By The CS Team
At the Museum of the Moving Image in Queens, New York, an exemplary exhibition devoted to Martin Scorsese recalls not only the auteur’s incomparable filmography (GoodFellas, Raging Bull, Taxi Driver, The Wolf of Wall Street…) but also how much music is a part of this director’s DNA. Indeed the museum has a gallery devoted entirely to his relationship to music. This is the guy, after all, who produced HBO’s Vinyl and directed Michael Jackson’s unforgettable music video for Bad. Although MMI’s exhibit comes to a close fairly soon (on April 23rd), Scorsese’s legacy as a documentarian of rock – and the music that informed it – can be experienced wherever you are.
The Blues: Feel Like Going Home
Scorsese didn’t just produce PBS’ seven-part series The Blues. He also directed the first installment, which digs into the roots of the music – both the Mississippi Delta and Africa (Mali, to be specific). Yet with all due respect to Scorsese and his co-narrator, musician Corey Harris, the highlight of Feel Like Going Home is the archival footage of legends like Lead Belly, John Lee Hooker, Son House, Johnny Shines, and Muddy Waters. You get the sense that Scorsese is trying to do cinematically what music preservationists John A. Lomax and his son Alan (mentioned herein) did previously in audio form.
George Harrison: Living in the Material World
Scorsese’s near-hagiography of George Harrison traces the artist’s evolution as a musician on an ongoing spiritual quest. The first half of this three-and-a-half hour biopic retells the story of The Beatles as if Harrison were the fulcrum, a talented guitarist whose artistic development was partially responsible for the Fab Four’s disbandment. The second half delves into his individual contributions as a creative force with achievements extending from songwriter (“Something,” “Here Comes the Sun,” “While My Guitar Gently Weeps”) to movie producer (Life of Brian, Time Bandits) to altruist (The Concert for Bangladesh).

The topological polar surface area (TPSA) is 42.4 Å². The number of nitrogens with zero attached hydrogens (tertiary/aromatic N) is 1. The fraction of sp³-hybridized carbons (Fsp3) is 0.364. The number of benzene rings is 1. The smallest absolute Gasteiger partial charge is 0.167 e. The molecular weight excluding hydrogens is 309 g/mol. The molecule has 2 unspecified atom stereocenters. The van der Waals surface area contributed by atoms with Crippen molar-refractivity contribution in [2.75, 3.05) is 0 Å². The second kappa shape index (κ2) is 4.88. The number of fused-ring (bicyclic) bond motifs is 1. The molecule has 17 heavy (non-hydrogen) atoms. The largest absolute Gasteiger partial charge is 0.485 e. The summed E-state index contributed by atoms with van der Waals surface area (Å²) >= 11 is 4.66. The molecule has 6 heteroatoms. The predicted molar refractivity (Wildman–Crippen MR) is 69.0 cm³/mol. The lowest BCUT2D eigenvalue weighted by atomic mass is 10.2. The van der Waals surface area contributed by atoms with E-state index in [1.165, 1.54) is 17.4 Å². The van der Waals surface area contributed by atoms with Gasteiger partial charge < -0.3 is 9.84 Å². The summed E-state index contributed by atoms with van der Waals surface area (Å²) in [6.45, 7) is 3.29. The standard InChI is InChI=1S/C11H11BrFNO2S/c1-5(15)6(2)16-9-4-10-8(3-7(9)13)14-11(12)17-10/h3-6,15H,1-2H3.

No Direction Home: Bob Dylan
Initially screened on PBS’ American Masters in 2005, this Emmy-winning doc about rock’s Nobel-approved poet laureate is truly epic: It runs just shy of four hours. Despite its duration, the Bob Dylan biopic is not career-spanning but focuses primarily on the artist’s early years, specifically his early 20s, and features interviews with poet Alan Ginsberg, former girlfriend Suze Rotolo, and singers such Joan Baez and Pete Seeger among others as well as the man himself. For fans of Dylan, No Direction Home is truly a must.
Shine a Light
Is there a band that’s inspired more top-notch documentaries than The Rolling Stones? The Maysles Brothers gave us Gimme Shelter; Jean-Luc Godard, Sympathy for the Devil; and Robert Frank, Cocksucker Blues. As for Scorsese, his Shine a Light stands out among the pack because it manages to be so intimate even as its footage focuses so much on a single concert in their Bigger Bang tour. Credit Scorsese for enlisting ten — that’s right ten — Oscar-winning cinematographers to shoot the performance, and editor David Tedeschi, who collaborated with Scorsese on all these music docs except for The Last Waltz.
The Last Waltz
Much more than a historic document of a concert performed by The Band, The Last Waltz is a time capsule of a scene, as superstar after superstar steps out on the stage to sing with the guys. Some of the performances are lovely (The Staple Singers, Emmylou Harris, Neil Young); some are plain weird (Neil Diamond, poet Lawrence Ferlinghetti). What constitutes the movie’s highlight is a matter of personal taste but there’s a jaw-dropping aspect to seeing such a stellar lineup — including Ringo Starr on drums — all gather together to sing backup for Bob Dylan near the movie’s end.
“Martin Scorsese” continues at the Museum of the Moving Image through April 23rd. Click here for more details.
– The CS Team
Photo: Sean Gallup/Getty Images
PS. For other music documentaries you might enjoy, check out our posts The History of Recorded Music in Just 8 Episodes and The Sights, Sounds, and Madness of The Beatles’ Touring Years.
This article originally appeared on CultureSonar
Photo credit: Getty Images